Scanning tunnelling and magnetic spectroscopy of unconventional superconductors and exotic magnets
The development of new techniques such as phase resolved Fourier transform spectroscopy, combined with the ability to work at extremely low temperatures, is enabling new classes of research on unconventional superconductivity. In the cuprate high temperature superconductors, the subtle interplay between different kinds of order can be studied , while the superconducting gap structures of materials with low transition temperatures can also be determined [2,3]. Experiments of this kind have the promise of answering key questions about the mechanisms of unconventional superconductivity that cannot be addressed with other techniques. The energy resolution is far superior to that of most other spectroscopies, filled and empty states can be accessed, and the work can be performed in high magnetic fields. Other kinds of spatially resolved spectroscopy are also foreseeable. It will be possible to conceive entirely new spatially resolved probes of exotic magnets by building on novel noise spectroscopy techniques reported in .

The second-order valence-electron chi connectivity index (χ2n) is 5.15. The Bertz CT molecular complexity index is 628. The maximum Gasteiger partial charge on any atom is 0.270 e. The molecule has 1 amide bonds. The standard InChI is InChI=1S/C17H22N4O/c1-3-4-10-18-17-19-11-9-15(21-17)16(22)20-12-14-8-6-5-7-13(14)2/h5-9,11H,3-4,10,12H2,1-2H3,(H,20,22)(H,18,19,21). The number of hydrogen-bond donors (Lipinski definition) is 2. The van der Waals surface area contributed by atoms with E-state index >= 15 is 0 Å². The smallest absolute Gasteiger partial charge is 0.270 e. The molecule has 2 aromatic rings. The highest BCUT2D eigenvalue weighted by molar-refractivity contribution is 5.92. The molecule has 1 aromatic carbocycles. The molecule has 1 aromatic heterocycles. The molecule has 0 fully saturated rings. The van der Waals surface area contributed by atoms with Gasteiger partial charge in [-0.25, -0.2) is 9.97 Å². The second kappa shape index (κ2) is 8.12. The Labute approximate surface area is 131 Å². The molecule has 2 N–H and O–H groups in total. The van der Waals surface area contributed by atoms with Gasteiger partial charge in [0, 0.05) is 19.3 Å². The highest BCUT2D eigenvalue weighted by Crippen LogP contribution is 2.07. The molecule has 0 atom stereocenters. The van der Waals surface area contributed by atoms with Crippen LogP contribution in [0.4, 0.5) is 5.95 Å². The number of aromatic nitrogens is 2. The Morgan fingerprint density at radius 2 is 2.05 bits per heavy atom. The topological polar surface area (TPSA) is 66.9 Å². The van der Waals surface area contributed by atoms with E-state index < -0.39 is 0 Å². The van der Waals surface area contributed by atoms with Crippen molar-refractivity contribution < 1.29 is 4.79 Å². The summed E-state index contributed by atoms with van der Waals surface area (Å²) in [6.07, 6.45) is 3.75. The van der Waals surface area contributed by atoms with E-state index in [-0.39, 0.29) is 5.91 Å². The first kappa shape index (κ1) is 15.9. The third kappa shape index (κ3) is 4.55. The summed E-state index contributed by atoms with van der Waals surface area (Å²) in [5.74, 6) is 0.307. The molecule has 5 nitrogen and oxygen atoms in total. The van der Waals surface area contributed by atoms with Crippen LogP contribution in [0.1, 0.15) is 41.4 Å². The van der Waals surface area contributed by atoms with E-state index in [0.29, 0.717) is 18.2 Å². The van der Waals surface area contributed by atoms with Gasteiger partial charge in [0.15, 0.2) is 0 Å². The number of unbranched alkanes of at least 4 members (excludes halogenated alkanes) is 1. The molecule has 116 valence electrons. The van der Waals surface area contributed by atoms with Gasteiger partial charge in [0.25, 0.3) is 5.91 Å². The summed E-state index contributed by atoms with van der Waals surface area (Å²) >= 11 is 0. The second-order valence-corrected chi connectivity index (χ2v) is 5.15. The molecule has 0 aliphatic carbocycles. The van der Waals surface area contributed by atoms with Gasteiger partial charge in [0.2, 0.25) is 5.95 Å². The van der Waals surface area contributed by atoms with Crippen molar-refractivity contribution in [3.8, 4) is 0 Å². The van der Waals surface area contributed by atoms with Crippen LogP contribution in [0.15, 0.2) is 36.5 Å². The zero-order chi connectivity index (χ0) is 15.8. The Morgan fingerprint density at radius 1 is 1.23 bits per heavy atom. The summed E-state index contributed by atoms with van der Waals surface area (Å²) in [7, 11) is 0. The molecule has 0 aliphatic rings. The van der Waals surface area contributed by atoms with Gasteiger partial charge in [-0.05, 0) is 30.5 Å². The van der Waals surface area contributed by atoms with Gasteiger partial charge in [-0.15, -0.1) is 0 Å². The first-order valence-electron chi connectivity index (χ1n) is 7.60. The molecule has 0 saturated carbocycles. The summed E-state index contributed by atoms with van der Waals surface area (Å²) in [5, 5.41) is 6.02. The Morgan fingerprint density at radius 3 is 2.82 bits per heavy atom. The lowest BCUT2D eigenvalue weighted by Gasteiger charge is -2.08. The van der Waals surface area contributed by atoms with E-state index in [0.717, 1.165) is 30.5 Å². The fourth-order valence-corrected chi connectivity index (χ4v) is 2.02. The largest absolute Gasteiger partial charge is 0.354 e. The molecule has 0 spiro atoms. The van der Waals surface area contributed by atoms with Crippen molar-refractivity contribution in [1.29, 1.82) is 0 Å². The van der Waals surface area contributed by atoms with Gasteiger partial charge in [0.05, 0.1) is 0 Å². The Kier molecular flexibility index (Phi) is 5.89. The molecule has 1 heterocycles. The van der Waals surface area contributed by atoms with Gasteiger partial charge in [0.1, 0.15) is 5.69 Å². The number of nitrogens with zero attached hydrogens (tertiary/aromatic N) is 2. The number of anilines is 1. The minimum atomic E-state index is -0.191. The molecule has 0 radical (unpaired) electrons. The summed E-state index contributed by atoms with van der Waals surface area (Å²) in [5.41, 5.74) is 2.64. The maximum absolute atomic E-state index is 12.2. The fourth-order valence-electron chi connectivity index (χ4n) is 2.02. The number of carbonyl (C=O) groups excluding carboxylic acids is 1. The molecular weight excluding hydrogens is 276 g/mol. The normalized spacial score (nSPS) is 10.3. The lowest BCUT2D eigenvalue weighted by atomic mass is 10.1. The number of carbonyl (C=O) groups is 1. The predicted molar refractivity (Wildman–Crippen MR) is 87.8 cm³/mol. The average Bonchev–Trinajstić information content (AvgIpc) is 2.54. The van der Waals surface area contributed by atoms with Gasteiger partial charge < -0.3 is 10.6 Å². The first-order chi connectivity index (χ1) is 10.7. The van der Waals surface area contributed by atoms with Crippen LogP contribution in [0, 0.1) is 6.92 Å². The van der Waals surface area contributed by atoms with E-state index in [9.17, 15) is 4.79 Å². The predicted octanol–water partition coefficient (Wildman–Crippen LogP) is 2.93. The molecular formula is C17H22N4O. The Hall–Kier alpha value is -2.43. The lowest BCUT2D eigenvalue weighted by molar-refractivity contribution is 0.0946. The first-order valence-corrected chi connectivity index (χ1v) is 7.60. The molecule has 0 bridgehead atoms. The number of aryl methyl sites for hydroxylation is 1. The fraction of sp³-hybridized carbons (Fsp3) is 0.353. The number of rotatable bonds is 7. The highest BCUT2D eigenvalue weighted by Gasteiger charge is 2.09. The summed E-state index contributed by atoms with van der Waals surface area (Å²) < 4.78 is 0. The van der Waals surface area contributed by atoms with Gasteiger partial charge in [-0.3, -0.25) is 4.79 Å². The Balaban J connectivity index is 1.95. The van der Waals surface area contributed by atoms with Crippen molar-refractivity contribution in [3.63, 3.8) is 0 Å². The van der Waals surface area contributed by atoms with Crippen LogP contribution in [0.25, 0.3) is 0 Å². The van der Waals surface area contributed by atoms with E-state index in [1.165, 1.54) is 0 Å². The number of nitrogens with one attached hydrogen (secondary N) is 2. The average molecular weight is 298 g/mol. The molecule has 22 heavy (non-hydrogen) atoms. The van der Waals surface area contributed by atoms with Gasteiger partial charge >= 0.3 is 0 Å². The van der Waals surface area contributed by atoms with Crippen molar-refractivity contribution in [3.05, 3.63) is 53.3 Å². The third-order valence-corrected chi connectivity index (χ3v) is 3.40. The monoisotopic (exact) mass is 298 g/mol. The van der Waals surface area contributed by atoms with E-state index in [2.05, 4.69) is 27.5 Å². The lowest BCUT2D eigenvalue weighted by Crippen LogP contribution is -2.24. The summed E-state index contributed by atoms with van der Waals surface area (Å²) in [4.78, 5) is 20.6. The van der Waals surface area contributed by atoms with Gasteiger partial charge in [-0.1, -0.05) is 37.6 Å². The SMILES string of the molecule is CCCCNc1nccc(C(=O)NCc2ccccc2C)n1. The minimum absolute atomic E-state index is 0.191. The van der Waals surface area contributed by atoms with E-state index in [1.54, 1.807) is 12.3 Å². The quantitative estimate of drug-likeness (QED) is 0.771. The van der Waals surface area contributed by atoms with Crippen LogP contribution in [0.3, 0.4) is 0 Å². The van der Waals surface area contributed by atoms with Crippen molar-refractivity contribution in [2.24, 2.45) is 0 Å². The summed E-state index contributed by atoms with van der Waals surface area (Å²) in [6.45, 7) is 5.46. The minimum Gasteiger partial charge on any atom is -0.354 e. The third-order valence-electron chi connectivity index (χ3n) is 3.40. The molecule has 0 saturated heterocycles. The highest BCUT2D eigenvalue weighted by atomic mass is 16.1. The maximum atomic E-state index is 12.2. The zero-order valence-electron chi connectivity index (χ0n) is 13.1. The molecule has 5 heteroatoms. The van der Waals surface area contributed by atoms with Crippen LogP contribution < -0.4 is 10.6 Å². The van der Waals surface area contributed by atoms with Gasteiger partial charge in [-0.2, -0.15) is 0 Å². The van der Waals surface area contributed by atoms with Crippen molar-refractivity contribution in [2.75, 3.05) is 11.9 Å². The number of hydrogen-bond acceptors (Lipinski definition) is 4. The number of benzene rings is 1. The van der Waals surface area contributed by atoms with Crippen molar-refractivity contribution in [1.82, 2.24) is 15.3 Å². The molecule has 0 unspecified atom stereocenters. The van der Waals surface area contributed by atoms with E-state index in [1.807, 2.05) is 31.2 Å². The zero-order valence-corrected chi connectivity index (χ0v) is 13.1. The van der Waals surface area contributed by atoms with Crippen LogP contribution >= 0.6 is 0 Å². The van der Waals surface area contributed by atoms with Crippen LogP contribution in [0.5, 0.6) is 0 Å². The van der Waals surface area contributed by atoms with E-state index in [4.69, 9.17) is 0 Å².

These projects will combine work in Dresden with experiments in Prof. Davis’s groups in Oxford, UK and Cork, Ireland, with the majority of the time likely to be spent outside Germany, so a sense of adventure and willingness to travel are prerequisites for successful candidates.